Did you see that? That thing that just whizzed by your ear? That was the last year waving goodbye! Time to embrace a new year and all that entails. Every year we learn new lessons. Surprisingly, the best lessons we learn are from the mistakes we make. I like to think of them as learning opportunities. Remember, we have always said that if you solve a problem, you have probably made a customer for life.

One Pivotal Change-Up can Re-Shape your Whole Life.

It’s time for analysis! What problem did you solve last year that inspired you to make changes in your professional or personal life? Which leads me into what makes us change? Every year we make resolutions or goals that are supposed to create better lives for ourselves and/or our families. I can tell you that over the years I have made hundreds of resolutions that have never come to fruition, usually because there are so many of them I can’t keep track of whether I have reached them or not!

Photo by Ian Schneider

The Power of the Habit.

I have just read a pivotal book, “The Power of Habit” by Charles Duhigg, or at least, pivotal for me. The premise of the book is that it is habit that rules our daily lives and in changing our habits we can change our world. However, it isn’t by changing EVERY habit that can make a difference, it is by finding that one crucial habit that so many other behaviors revolve around. The personal example that Mr. Duhigg used was in losing weight. Hands up all of you who at one time or another wanted to lose weight! Been there, done that, still dealing with it!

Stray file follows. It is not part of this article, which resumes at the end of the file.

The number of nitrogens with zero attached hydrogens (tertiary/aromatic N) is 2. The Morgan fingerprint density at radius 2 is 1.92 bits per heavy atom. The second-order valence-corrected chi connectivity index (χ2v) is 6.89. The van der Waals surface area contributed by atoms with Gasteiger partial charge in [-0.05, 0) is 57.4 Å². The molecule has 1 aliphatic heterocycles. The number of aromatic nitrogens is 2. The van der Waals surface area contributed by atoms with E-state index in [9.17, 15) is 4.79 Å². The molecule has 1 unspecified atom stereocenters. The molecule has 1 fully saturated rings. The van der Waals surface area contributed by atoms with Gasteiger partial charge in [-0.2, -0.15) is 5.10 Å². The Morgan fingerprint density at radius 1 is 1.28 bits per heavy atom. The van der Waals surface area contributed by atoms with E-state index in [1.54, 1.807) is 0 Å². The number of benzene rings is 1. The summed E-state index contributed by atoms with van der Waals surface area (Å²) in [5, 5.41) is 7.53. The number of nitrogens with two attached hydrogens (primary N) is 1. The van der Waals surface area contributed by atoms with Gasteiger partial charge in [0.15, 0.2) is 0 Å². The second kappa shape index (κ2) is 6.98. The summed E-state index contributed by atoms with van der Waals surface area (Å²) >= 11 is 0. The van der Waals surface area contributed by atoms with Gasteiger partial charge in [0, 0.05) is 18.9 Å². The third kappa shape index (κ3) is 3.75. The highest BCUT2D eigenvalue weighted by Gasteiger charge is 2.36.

Here is the one experiment that created the most significant result. A group of overweight people were asked to keep a food diary just one day a week, consistently. As the people moved forward and could see repeating patterns in their eating behavior, most started keeping their log on a daily basis and were able to make changes in their behavior by making their own assessments. No one else had to tell them, they analyzed themselves and made the necessary changes to develop better choices in their daily intake. By making that one small commitment, they were able to make changes with long lasting effects. One key factor fomented change in everyday behavior.

The Past President of Alcoa

My favorite example from the corporate world is the story of Paul O’Neill, a past president of Alcoa, the largest American producer of aluminum. When he became the CEO, everyone expected that the new boss would be focused on profit margin, productivity, etc. Instead, his focus was on worker safety. He put the safety of his workers as his main priority. Guess what? Profits went up! Think about the culture he created in his company – the value of a worker on the plant floor! It changed how everyone did their jobs.  That one pivotal change influenced how the labor force conducted their work and how management viewed their departments.

Photo by Martin Shreder

What pivotal change will you make in your personal life and in your professional life that will have an influence on how you conduct yourself? My pivotal change is going to be changing up my reading habit in the morning. Rather than listen to a novel when I am out for my walk, I am going to listen to a motivational business book. They inspire me and I know they will change how I run my business – with enthusiasm and inspiration! Your turn.